These diversions come out to 3,757 fewer bookings a year. And since the average stay of someone who’s arrested on a misdemeanor is almost 30 days at $265 a day, that equals 109,704 fewer inmate jail days. That equals 300 years of jail bed days at an annual cost avoidance to the county of $29 million a year.

Q: What happens to people with mental illnesses who do get arrested?

A: Within three days of the arrest, we physically move individuals from jail to a crisis stabilization unit, where they can be held for up to two weeks. Once they begin to stabilize, we send a member of our team, trained in motivational techniques to try to persuade them to come into our voluntary program. If they agree, and most of them do, they’re transported directly to the courtroom, where one of our eight peer specialists is waiting for them with clothes, food, medication, and transportation to housing.

Q: What happens to these individuals when they arrive in front of a judge?

A: The court monitors them. We conduct three screenings: a psychosocial to get a clear idea of what their illness is and what their clinical needs are, a substance use disorder assessment, and a criminogenic risk assessment. The tools we use are all validated and free in the public domain.

Q: How is the project funded?

A: Through federal, state, and local dollars. When we applied for federal grants, our county agreed to sustain the grants programs if we were able to show positive measurable outcomes.

Q: Has the program been able to stop individuals from recycling through the system?

A: The recidivism rate among our misdemeanor population dropped from 75% to 20%.

Our felony recidivism went down to about 25%. For those charged with felonies, jail bookings and days spent in jail decreased by 59% and 57%, respectively. That’s 31,000 fewer days in jail, nearly 84 years of jail bed days just from our felony program.

Q: Has there been a decline in the number of individuals put in jail for the first time?

A: Since 2008, the number of jail bookings decreased from 118,000 a year to 53,000, more than half of a reduction in arrests in Dade County, and our jail audit was reduced from approximately 7,300 inmates to 4,000.

Q: How do reduced jail bookings save taxpayer dollars?

A: People usually say this is cost savings. It’s not; it’s cost shifting, which is OK. But we also closed one of our three main jails. That’s $84 million in real savings as well as other positives that have come about because of the program.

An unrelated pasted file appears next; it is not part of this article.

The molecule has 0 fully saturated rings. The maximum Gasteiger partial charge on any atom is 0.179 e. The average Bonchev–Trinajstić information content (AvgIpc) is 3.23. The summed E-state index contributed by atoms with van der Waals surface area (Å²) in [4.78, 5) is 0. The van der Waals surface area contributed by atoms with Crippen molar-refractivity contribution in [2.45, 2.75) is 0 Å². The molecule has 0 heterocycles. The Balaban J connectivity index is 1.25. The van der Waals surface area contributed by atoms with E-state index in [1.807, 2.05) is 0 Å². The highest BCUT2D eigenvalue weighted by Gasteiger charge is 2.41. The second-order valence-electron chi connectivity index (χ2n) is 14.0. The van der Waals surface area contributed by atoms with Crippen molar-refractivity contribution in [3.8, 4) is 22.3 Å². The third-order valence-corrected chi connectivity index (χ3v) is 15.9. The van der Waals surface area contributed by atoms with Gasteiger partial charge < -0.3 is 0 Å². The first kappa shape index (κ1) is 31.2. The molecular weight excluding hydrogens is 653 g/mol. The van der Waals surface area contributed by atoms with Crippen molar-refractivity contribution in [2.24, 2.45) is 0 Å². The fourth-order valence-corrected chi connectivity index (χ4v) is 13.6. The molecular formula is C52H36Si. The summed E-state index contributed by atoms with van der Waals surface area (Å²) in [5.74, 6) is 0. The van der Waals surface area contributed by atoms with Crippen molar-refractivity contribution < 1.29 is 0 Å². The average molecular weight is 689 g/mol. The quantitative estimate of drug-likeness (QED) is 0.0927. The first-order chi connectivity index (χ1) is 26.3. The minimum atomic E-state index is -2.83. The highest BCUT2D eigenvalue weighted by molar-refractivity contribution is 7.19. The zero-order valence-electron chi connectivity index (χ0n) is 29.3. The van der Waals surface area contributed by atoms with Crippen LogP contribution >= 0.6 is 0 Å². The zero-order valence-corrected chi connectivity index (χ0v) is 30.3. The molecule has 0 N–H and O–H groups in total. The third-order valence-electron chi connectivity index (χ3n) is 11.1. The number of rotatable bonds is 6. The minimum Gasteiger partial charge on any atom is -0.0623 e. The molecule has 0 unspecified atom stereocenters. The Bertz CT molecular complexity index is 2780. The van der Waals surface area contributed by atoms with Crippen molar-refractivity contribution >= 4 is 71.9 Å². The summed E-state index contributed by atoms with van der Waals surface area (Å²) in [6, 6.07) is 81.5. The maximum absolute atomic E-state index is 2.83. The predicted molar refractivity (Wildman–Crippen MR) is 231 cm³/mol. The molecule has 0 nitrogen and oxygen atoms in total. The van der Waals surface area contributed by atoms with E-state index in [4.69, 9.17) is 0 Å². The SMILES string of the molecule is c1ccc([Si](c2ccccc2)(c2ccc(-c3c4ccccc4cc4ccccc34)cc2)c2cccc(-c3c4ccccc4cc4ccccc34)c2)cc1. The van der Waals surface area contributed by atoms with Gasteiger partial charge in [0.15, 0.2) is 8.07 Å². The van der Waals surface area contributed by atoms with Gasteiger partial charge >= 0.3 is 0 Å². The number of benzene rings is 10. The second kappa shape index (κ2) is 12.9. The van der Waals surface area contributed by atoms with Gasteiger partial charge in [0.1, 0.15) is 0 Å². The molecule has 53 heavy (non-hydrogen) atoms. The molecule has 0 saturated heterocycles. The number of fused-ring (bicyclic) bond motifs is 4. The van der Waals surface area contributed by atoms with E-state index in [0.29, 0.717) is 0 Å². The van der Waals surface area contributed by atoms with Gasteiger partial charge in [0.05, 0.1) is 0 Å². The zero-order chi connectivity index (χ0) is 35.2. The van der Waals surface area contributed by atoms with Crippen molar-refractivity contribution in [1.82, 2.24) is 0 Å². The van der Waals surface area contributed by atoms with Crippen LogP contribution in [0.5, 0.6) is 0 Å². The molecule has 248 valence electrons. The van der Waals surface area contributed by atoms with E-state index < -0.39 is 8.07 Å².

Q: What are those positives?

A:  Our police shootings have dropped precipitously. We just finished a study with the City of Miami Police Department comparing the five years before starting our CIT program and the five years after. We went from 90 shootings in the five years before CIT to 30 in the following five years after implementing CIT. Now it’s been steady at two or three a year, at the most. As a result, the city’s liability costs were substantially reduced, saving taxpayers hundreds of millions of dollars in losses [from lawsuits against the city for wrongful death], and the bond rating improved due to so few shootings. That’s another tens, if not hundreds, of millions of dollars in savings for the county and the taxpayer.

Q: How has COVID-19 affected what you’re doing?

A: We’re not taking a whole lot of new cases right now, so I’m thankful the police are making so few arrests. But 40%, 50% of the people in jail have the virus. It’s just terrible. You shouldn’t get a death sentence when you get picked up on possession of a dairy cart. And it’s hard for our staff not to be able to have direct contact with this population.

Q: Have you been able to identify positive outcomes from the impact COVID-19 had on the system?

A: We’ve been fairly successful at monitoring our clients through Zoom. It’s been better to see individuals in their home life environment instead of in court. They are so much more relaxed and not nervous. You see them as individuals, not defendants, and it makes it easier to communicate with them.